As researcher Jon-Kar Zubieta described, “…this [finding] deals another serious blow to the idea that the placebo effect is a purely psychological, not physical, phenomenon”.
Further findings support the notion that the placebo effect presents a biochemical substrate in both depression and Parkinson’s disease. Analysing the results of PET scans, researchers estimated the glucose metabolism in the brains of patients with depression. Glucose metabolism under placebo presented differentiations that were similar to those caused by antidepressants such as fluoxetine. In patients suffering from Parkinson’s disease, a placebo injection promoted dopamine secretion in a similar way to that caused by amphetamine administration. Benedetti demonstrated that the placebo effect provoked decreased activity in single neurons of the subthalamic nucleus in patients with Parkinson’s disease.
From numerous research findings, it is logical and rather safe to conclude that there is a biochemical substrate to the placebo effect. But what is more intriguing to it is its relation to perception. It would appear that perception and the codes and symbols that the animate computer, the brain, utilises in order to process internal and external information strongly determine the potency and form of placebo response.
In a recent study, patients were purposely misinformed that they had been infected by hazardous bacilli and they subsequently underwent treatment. However, there were no bacilli and the treatment administered was a placebo. Guess what? Some of the study subjects developed infection-like conditions that were not treatable by the placebo medication. The mind interpreted the fictional bacilli as hazardous and instructed the body to respond to them as if they were real. Despite the placebo’s potency and its importance for a new perception of health where body and mind heavily interact, large numbers of scientists continue to regard the placebo as an insignificant systematic error, a troublesome nought.
According to cancer researcher Gershom Zajicek: “There is nothing in the pharmacokinetic theory which accounts for the placebo effect. In order to keep the theory consistent, the placebo effect is regarded as random error or noise which can be ignored.” One of the most perceptive placebo researchers was Stewart Wolf, “the father of psychosomatic medicine”, who as early as 1949 had given it a thorough description. Wolf not only defended the placebo as a non-fictional and very “real” phenomenon but also described the placebo’s pharmacomimetic behaviour. He was perhaps the first researcher to correlate the placebo effect not only with psychology and predisposition but also with perception. More than half a century ago, he stated that “the mechanisms of the body are capable of reacting not only to direct physical and chemical stimulation but also to symbolic stimuli, words and events which have somehow acquired special meaning for the individual”.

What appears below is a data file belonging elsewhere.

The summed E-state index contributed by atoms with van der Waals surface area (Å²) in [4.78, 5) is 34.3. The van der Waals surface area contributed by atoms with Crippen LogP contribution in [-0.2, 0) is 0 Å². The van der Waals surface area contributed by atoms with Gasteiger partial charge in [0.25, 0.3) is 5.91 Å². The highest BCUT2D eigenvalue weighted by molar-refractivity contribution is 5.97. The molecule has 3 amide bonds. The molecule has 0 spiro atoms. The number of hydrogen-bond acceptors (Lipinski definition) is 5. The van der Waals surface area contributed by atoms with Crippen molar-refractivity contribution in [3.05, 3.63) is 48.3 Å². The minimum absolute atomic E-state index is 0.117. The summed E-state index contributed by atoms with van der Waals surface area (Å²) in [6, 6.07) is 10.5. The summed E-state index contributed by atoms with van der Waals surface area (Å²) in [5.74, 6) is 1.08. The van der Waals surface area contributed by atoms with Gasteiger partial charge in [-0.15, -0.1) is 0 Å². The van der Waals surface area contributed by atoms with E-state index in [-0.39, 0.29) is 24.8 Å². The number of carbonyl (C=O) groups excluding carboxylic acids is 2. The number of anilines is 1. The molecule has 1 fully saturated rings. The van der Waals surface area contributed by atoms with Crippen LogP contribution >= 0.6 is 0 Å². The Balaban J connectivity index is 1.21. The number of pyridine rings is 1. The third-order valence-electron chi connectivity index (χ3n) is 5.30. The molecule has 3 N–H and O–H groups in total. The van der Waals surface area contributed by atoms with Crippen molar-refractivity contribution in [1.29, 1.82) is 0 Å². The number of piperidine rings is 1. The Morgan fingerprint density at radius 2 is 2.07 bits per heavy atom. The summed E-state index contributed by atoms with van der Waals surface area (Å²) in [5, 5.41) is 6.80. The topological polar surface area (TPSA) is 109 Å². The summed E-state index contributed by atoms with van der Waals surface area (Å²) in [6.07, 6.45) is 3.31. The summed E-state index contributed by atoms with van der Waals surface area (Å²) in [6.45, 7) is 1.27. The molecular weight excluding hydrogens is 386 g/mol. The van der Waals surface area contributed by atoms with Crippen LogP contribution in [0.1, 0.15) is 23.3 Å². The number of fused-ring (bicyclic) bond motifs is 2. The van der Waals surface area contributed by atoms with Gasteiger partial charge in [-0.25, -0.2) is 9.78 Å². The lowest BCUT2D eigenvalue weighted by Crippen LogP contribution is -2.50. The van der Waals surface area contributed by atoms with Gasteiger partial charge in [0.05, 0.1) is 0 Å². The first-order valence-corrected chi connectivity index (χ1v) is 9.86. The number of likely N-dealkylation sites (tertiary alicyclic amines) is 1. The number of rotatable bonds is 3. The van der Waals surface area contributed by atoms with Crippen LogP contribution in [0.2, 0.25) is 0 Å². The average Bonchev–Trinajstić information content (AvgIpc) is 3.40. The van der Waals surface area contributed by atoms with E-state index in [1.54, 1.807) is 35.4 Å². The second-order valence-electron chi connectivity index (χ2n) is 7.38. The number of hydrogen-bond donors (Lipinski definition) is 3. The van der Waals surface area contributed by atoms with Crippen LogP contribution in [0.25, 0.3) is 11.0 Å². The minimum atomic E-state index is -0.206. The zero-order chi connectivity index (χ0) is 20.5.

In this context, a pill is not merely an active substance but also a therapeutic symbol and thus the organism is able to respond not only to its chemical content but also to its symbolic content.
Likewise a bacillus, beyond its physical properties, acquires symbolic properties that can cause an organism’s reaction even in the absence of the bacillus. The presence and extent of the nocebo effect should also be studied in regard to drug resistance. Perhaps drug resistance is a multifactorial phenomenon involving not only microbial evolutionary aptness but also human psyche mechanics. Placebo and nocebo phenomena might prove fundamental not only on the personal level but also in the public health arena.
They might even provide the foundation stone for a new model of health, a new medicine that was envisioned by Wolf in the 1950s: “…in the future, drugs will be assessed not only with reference to their pharmacologic action but also to the other forces at play and to the circumstances surrounding their administration”.
Five centuries ago, Swiss alchemist and physician Paracelsus (1493–1541) wrote: “You must know that the will is a powerful adjuvant of medicine.” It seems that our scientific arrogance has blinded us to the teachings of the past.
Article from Nexus Magazine June-July 2007